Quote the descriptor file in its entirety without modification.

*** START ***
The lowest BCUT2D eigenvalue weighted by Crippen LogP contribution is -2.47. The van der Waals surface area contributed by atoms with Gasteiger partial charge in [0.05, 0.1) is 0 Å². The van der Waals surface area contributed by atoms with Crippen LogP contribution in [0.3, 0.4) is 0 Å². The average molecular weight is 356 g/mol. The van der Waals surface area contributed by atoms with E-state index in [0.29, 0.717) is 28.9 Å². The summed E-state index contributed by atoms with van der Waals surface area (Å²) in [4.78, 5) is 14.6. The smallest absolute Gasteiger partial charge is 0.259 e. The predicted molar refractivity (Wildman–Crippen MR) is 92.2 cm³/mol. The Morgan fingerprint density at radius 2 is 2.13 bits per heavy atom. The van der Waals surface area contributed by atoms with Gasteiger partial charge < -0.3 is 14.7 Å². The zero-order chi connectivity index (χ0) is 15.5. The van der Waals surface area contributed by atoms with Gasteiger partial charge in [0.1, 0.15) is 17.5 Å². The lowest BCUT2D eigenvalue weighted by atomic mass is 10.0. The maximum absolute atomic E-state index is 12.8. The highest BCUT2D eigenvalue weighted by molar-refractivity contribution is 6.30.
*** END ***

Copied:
The lowest BCUT2D eigenvalue weighted by Crippen LogP contribution is -2.47. The van der Waals surface area contributed by atoms with Gasteiger partial charge in [0.05, 0.1) is 0 Å². The van der Waals surface area contributed by atoms with Crippen LogP contribution in [0.3, 0.4) is 0 Å². The average molecular weight is 356 g/mol. The van der Waals surface area contributed by atoms with E-state index in [0.29, 0.717) is 28.9 Å². The summed E-state index contributed by atoms with van der Waals surface area (Å²) in [4.78, 5) is 14.6. The smallest absolute Gasteiger partial charge is 0.259 e. The predicted molar refractivity (Wildman–Crippen MR) is 92.2 cm³/mol. The Morgan fingerprint density at radius 2 is 2.13 bits per heavy atom. The van der Waals surface area contributed by atoms with Gasteiger partial charge < -0.3 is 14.7 Å². The zero-order chi connectivity index (χ0) is 15.5. The van der Waals surface area contributed by atoms with Gasteiger partial charge in [0.1, 0.15) is 17.5 Å². The lowest BCUT2D eigenvalue weighted by atomic mass is 10.0. The maximum absolute atomic E-state index is 12.8. The highest BCUT2D eigenvalue weighted by molar-refractivity contribution is 6.30.